“Do you often save the lives of small things?” Chiaki asked.

Akio laughed. “Only when the opportunity comes my way,” he said. “After all, if the larger creatures of the world cannot take care of the smaller, what use are we?” His thoughts turned to Sachiko, a lump forming in his throat as sorrow threatened to overwhelm him.

“Are you alright?” Chiaki noticed.

Akio began to nod his head then stopped.

“No,” he said. “I lost a dear friend yesterday.”

“I’m sorry to hear it,” Chiaki said. “Do you want to talk about it?”

Akio looked at Chiaki. He did want to talk about it. He wanted to talk of Sachiko’s laugh, of the smile that lit up her eyes, and the gentle kiss she’d placed on his cheek the day before she’d died. But how did you tell someone you’d fallen in love with a creature from a folktale?

He shook his head, not trusting his voice.

“I understand,” Chiaki said.

Akio had to stop himself from shaking his head again. Chiaki couldn’t possibly understand! There was so much that was wrong. The guilt he felt, that he’d been meeting Sachiko in the woods when he was supposed to be helping his father on the farm. And then yesterday he’d stayed behind to help his father when he should have been meeting Sachiko. There’d been a fox amongst his father’s chickens again. It hadn’t harmed the chickens, but it had stolen most of the eggs, and Father needed Akio’s help to prevent it happening in the future.

Sachiko must have come to the farm to look for him. She’d never done that before, it had been an unspoken agreement that they did not seek out the truth of each others lives. It made their meeting in the forest something special, sacred. He didn’t know why she’d come this time.

Akio hadn’t seen her, but his father must have. He pushed the thought away. When Akio had finally found Sachiko, curled up under the great tree, he thought she was napping. And then he’d got closer and seen the bushy red tail and the soft pointed ears. When he’d pulled on her shoulder she’d rolled back onto his lap and he’d gasped in horror as he saw her face, Sachiko’s beautiful face, with a pointed snout and a wet black nose in the centre of it. She was kitsune, a fox spirit, messenger of the Great Spirit Inari.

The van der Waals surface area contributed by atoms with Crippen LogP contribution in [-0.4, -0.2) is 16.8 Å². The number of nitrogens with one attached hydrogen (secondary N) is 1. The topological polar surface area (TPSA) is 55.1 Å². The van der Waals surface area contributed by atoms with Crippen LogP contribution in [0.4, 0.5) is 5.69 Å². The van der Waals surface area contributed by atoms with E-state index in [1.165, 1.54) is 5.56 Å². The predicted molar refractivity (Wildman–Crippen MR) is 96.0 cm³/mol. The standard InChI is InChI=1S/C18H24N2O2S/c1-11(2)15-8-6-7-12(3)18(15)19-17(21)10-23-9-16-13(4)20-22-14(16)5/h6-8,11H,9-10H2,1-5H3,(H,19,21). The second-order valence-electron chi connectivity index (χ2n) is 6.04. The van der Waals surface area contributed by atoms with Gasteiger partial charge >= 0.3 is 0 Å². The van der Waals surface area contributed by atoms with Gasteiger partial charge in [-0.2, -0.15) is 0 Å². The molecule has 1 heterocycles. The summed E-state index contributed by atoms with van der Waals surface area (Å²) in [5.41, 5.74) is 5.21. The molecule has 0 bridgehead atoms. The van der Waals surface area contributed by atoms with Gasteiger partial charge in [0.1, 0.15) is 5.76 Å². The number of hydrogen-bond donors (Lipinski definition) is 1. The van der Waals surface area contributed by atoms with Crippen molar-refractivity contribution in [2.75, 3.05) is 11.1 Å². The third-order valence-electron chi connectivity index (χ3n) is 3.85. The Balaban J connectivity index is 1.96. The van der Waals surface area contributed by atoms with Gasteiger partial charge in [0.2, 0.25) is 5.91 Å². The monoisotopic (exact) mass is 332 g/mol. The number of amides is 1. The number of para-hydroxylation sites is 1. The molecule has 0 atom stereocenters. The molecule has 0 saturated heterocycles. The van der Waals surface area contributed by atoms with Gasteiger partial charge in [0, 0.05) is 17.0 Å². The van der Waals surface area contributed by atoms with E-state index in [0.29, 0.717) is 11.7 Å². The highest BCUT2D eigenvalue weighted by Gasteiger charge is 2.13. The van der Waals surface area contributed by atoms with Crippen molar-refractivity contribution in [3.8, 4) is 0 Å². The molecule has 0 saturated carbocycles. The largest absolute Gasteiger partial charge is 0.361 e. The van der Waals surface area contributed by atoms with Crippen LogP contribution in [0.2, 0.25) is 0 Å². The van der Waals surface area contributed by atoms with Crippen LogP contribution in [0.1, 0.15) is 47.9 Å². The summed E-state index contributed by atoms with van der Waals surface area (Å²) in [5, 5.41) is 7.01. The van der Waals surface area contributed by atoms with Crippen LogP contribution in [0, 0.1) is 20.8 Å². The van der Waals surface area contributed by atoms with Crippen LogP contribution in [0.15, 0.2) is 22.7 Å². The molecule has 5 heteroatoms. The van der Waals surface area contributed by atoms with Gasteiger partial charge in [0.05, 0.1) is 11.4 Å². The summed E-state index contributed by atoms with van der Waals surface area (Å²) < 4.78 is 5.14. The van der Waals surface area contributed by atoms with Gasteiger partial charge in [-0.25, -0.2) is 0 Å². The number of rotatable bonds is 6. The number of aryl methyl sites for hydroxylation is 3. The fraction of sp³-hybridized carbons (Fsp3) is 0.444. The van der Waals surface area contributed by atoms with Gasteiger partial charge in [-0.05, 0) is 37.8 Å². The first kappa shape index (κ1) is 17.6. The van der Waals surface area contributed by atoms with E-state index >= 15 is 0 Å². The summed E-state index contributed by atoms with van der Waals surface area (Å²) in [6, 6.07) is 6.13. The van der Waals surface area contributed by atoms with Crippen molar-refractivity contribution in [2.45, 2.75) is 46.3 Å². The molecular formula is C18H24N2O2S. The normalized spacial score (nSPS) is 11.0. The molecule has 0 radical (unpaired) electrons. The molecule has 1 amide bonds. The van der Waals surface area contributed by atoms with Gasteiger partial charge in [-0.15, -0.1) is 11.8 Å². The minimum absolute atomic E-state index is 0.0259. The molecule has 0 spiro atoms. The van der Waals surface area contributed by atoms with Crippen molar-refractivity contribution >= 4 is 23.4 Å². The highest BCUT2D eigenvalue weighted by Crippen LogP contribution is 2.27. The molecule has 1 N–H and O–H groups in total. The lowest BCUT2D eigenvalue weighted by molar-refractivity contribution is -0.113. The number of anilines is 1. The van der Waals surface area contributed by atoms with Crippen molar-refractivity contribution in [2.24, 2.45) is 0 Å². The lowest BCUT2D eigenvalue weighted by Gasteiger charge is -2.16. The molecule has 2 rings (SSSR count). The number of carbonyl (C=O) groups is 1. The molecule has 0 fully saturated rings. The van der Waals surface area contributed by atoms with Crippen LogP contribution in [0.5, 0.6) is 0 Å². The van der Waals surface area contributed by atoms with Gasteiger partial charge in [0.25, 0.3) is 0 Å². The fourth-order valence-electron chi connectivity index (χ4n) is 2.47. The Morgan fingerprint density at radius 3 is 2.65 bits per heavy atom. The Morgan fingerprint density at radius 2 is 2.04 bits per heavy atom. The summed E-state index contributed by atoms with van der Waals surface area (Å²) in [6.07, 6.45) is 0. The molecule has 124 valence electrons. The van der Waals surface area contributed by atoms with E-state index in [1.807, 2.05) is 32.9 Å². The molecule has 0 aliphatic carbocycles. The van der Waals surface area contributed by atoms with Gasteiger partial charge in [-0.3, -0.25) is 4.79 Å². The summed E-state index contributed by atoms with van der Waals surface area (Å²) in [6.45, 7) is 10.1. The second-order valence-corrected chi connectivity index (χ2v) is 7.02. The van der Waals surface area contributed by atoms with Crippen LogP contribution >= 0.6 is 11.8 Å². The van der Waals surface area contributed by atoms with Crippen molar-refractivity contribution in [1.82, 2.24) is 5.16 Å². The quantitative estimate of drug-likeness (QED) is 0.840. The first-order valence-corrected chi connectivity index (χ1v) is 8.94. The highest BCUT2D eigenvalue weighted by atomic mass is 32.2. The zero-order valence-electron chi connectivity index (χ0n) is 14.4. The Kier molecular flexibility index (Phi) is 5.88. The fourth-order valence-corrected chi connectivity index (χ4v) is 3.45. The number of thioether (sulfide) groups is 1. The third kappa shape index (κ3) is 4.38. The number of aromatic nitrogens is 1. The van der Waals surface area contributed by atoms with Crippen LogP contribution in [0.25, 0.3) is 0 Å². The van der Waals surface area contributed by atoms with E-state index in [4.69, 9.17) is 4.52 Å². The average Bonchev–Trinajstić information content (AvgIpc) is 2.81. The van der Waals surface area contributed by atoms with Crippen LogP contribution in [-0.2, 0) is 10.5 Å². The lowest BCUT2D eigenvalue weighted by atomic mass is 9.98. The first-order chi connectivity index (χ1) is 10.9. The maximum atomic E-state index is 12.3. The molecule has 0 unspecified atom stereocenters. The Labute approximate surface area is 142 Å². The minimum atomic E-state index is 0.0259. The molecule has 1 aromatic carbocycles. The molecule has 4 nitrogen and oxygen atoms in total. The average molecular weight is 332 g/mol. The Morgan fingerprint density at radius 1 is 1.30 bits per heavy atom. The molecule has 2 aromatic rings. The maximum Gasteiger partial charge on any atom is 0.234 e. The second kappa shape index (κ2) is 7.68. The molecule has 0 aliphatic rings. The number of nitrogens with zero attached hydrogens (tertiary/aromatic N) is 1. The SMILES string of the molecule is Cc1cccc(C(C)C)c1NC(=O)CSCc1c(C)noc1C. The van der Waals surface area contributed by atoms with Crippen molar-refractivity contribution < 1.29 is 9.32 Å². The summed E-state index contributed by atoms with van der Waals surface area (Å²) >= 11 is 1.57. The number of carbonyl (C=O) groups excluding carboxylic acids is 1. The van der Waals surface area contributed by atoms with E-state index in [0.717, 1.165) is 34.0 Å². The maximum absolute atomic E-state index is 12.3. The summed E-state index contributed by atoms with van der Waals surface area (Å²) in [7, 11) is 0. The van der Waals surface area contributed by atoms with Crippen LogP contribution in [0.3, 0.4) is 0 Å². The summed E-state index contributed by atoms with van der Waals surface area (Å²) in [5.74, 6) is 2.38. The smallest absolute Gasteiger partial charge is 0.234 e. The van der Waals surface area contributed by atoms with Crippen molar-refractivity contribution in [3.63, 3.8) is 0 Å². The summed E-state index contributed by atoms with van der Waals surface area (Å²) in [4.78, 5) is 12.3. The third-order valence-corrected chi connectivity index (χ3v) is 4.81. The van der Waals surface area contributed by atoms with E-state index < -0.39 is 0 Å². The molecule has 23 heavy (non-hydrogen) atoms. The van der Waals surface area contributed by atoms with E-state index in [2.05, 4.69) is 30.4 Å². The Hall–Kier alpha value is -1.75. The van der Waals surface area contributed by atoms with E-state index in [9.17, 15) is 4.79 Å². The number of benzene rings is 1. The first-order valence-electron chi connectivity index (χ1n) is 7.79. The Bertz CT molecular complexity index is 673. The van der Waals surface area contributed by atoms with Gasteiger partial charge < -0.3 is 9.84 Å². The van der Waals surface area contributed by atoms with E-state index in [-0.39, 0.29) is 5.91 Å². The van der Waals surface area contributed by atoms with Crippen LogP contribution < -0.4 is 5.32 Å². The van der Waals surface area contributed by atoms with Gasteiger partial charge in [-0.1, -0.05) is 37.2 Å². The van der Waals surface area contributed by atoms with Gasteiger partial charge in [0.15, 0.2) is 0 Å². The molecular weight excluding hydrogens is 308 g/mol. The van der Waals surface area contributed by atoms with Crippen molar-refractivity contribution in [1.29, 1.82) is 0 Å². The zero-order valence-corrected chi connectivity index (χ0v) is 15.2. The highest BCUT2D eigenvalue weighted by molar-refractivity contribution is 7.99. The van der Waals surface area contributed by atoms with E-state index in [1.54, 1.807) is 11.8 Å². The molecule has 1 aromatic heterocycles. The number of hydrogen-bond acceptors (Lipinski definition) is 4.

And she was dead.


Heather Jensen studied the Japanese language for 8 years, through high school, college, and university, taking up the opportunity to visit the country on a two-week jam-packed school trip where she managed to squeeze in sights as varied as the Temples of Kyoto, ’Jigoku’ (Hell’s) Hot Springs in Beppu and Tokyo Disneyland.

Though her preferred genres are fantasy and historical fiction, Heather writes stories in a wide variety of genres: romance, YA, and contemporary to name a few. Her stories have been published in many different places around the web, including 1000words.org, and Five Stop Story, a UK writing competition where two of her stories received Honorary Mentions. Her story Saviour was short-listed in the Ink Tears 2012 Flash Fiction competition.

Heather lives in Tasmania, Australia, with her partner and two children. You can find her on Facebook or at: heatherjensenauthor.com